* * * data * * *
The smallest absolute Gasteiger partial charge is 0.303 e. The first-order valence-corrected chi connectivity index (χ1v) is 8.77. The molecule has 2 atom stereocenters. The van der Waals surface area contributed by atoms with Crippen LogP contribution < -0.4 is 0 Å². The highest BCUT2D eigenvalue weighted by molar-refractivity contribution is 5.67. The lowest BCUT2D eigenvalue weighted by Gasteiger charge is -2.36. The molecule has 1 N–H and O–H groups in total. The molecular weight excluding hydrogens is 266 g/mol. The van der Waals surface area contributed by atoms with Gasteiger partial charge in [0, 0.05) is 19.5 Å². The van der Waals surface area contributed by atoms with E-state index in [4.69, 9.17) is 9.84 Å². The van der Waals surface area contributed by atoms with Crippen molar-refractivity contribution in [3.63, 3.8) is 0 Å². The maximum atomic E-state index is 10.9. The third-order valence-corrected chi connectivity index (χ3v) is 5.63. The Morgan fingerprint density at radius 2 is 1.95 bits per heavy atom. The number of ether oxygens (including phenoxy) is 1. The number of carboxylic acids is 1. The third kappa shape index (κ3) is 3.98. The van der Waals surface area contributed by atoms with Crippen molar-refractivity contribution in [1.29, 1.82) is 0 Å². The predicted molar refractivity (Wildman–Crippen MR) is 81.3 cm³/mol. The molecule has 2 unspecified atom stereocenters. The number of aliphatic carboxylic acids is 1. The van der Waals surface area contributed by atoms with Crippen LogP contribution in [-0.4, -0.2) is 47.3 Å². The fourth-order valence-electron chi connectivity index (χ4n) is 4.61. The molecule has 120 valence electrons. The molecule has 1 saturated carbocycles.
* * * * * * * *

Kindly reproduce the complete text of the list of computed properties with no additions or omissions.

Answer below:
The smallest absolute Gasteiger partial charge is 0.303 e. The first-order valence-corrected chi connectivity index (χ1v) is 8.77. The molecule has 2 atom stereocenters. The van der Waals surface area contributed by atoms with Crippen LogP contribution < -0.4 is 0 Å². The highest BCUT2D eigenvalue weighted by molar-refractivity contribution is 5.67. The lowest BCUT2D eigenvalue weighted by Gasteiger charge is -2.36. The molecule has 1 N–H and O–H groups in total. The molecular weight excluding hydrogens is 266 g/mol. The van der Waals surface area contributed by atoms with Gasteiger partial charge in [0, 0.05) is 19.5 Å². The van der Waals surface area contributed by atoms with E-state index in [4.69, 9.17) is 9.84 Å². The van der Waals surface area contributed by atoms with Crippen molar-refractivity contribution in [3.63, 3.8) is 0 Å². The maximum atomic E-state index is 10.9. The third-order valence-corrected chi connectivity index (χ3v) is 5.63. The Morgan fingerprint density at radius 2 is 1.95 bits per heavy atom. The number of ether oxygens (including phenoxy) is 1. The number of carboxylic acids is 1. The third kappa shape index (κ3) is 3.98. The van der Waals surface area contributed by atoms with Crippen molar-refractivity contribution in [1.29, 1.82) is 0 Å². The predicted molar refractivity (Wildman–Crippen MR) is 81.3 cm³/mol. The molecule has 2 unspecified atom stereocenters. The number of aliphatic carboxylic acids is 1. The van der Waals surface area contributed by atoms with Crippen LogP contribution in [-0.4, -0.2) is 47.3 Å². The fourth-order valence-electron chi connectivity index (χ4n) is 4.61. The molecule has 120 valence electrons. The molecule has 1 saturated carbocycles.